Using similar principles of style, your fundraising letters can become more than words piled onto a page. Just like Hepburn and Grant, your letters can exude their own fashion sense.
About that type
Nothing beats black type on a white page in terms of legibility and simple elegance. From there you must make a couple of important decisions. For one, which of the more than 30,000 font families will you use? Thankfully, you can narrow it down to a handful of reliables, although some designers will say that a favorite like Times New Roman is overused. There are plenty of other nice readable fonts –Caslon, Century, Baskerville and Garamond to name a few. Make sure you choose a serif type–a type with little appendages. Study after study has show they are much easier to read than streamlined sans serif types.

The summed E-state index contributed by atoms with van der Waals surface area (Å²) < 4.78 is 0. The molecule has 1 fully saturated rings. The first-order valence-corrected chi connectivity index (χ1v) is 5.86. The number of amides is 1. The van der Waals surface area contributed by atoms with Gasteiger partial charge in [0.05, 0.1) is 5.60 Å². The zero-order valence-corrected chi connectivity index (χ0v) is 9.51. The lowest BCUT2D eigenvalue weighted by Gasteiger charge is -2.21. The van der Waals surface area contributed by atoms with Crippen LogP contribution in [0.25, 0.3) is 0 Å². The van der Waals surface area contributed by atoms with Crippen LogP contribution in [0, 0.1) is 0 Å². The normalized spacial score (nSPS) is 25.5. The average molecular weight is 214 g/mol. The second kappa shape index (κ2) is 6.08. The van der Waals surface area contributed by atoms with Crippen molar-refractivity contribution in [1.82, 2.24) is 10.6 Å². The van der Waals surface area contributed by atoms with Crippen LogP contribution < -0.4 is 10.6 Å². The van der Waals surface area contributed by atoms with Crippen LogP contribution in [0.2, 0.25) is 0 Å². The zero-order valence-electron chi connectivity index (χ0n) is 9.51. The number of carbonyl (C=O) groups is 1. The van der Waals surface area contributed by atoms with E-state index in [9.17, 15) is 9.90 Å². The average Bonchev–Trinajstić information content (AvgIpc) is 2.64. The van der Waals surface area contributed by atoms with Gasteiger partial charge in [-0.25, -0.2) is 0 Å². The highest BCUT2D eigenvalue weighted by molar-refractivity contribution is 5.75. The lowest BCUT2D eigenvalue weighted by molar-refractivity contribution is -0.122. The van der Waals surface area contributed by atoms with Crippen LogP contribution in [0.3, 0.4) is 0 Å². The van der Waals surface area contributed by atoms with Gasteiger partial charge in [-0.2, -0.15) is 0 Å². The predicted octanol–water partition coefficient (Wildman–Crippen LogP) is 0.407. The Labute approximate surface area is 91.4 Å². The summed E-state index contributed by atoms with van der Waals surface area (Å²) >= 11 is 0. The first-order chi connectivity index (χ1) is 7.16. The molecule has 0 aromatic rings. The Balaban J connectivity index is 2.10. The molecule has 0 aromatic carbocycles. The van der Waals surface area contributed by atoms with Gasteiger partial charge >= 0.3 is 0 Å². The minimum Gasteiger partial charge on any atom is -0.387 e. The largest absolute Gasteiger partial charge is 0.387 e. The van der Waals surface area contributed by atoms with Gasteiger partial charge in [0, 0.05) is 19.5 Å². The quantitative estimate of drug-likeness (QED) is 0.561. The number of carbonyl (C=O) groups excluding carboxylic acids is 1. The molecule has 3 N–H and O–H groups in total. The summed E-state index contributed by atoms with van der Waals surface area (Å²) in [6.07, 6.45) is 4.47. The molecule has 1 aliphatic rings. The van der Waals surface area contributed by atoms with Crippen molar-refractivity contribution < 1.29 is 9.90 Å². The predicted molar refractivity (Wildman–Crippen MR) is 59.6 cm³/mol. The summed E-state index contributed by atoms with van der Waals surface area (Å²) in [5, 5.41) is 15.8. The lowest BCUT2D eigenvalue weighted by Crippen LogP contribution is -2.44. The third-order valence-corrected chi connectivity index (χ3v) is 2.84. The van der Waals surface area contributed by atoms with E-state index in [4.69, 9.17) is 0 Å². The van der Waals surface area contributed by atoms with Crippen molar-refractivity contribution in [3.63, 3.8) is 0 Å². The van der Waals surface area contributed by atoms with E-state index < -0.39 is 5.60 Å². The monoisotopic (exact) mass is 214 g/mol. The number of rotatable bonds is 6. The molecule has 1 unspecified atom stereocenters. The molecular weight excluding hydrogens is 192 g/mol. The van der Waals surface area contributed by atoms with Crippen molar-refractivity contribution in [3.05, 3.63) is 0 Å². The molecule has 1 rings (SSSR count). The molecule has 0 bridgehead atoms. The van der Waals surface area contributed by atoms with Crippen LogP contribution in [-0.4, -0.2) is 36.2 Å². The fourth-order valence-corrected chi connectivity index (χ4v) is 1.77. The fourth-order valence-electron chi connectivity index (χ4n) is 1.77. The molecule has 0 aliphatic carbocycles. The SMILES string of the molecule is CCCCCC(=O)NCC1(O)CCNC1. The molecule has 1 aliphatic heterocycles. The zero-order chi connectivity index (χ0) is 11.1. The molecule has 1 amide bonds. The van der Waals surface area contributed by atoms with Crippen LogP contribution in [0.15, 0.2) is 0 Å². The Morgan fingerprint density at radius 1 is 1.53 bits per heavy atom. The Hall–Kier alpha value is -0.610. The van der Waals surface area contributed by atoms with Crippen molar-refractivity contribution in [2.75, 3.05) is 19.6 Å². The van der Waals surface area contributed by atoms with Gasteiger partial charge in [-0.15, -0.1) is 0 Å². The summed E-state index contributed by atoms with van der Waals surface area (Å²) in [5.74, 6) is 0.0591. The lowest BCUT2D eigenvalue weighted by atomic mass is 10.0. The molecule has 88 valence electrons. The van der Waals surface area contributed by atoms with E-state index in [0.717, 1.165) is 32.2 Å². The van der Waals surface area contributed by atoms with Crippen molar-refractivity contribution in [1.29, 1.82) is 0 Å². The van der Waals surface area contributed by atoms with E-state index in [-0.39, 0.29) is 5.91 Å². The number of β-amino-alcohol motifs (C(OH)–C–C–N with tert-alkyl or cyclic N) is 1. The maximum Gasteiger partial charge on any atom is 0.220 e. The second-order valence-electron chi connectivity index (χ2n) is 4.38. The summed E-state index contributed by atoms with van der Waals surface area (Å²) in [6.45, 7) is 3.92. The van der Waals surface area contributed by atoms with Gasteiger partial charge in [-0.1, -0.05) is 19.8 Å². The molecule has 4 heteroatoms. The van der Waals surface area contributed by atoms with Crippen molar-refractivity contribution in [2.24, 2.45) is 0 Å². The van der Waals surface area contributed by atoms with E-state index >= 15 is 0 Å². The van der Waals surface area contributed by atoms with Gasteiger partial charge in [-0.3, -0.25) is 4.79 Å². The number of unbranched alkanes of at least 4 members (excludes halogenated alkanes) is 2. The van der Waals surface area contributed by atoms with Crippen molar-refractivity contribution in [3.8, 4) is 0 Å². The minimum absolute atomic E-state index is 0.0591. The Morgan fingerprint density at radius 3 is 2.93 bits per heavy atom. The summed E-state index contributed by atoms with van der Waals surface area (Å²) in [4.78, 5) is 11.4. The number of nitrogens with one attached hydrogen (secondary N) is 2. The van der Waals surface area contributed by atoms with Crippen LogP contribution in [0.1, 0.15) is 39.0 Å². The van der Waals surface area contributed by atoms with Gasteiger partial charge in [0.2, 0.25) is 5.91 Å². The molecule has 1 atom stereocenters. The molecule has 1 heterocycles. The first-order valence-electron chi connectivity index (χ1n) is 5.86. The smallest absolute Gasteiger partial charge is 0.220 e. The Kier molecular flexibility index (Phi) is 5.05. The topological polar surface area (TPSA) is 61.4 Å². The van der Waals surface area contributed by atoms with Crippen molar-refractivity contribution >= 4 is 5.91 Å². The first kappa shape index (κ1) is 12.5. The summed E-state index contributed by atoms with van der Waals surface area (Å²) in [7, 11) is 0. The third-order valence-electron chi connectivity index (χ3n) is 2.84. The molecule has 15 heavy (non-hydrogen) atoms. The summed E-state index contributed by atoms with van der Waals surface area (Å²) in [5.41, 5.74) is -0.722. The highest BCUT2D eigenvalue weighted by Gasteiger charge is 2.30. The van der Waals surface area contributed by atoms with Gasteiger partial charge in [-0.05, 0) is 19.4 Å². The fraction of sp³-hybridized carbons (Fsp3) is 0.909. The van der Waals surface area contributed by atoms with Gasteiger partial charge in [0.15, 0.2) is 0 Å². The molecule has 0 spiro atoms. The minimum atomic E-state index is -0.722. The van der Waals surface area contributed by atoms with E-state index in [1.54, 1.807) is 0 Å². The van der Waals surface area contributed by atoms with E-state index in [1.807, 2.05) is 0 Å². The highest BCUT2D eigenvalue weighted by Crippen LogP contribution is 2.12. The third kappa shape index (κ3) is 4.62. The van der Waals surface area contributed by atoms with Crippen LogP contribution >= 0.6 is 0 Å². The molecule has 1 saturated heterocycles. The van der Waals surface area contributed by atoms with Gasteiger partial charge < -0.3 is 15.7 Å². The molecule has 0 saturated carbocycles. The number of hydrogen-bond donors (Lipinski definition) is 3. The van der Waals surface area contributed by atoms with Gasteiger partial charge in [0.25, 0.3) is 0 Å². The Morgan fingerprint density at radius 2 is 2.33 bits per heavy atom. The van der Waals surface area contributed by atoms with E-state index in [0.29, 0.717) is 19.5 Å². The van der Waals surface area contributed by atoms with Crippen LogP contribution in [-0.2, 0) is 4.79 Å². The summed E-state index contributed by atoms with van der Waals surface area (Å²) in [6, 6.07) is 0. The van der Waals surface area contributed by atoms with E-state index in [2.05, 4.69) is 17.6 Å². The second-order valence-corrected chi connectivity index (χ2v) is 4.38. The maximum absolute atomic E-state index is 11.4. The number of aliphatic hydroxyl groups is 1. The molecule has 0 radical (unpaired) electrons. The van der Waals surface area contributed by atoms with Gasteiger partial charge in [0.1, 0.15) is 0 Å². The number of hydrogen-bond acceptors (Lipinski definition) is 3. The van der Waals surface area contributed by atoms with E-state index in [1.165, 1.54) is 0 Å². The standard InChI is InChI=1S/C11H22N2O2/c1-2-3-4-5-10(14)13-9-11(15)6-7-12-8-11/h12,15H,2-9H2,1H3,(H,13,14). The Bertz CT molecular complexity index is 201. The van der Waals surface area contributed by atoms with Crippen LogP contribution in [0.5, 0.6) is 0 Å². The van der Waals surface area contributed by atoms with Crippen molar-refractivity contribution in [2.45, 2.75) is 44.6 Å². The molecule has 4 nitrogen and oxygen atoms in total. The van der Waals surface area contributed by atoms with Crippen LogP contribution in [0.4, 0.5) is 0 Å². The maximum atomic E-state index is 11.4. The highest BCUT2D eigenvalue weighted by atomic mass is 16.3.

Size does matter
The size of the type used in your fundraising letters is important too. With the majority of donors in the 50 and over age group, make sure type size is large enough to read without eye strain. Most experts say use 12-point or even 14-point type.
Add the pearls
Just as pearls add a pleasing counterpoint to a black dress, subheads, captions and other descriptive pieces of text add punch to your letter. Set your subheads in a contrasting font–because they are short, they could even be in sans serif. Use bold and italic for emphasis. Set your P.S., a must at the end of your fundraising letters, in italic or bold and make sure it is set off from the main body of text. And make sure you cover something important in the P.S. Ironically, even though it is at the end of your letter, it is usually the first thing a donor reads.
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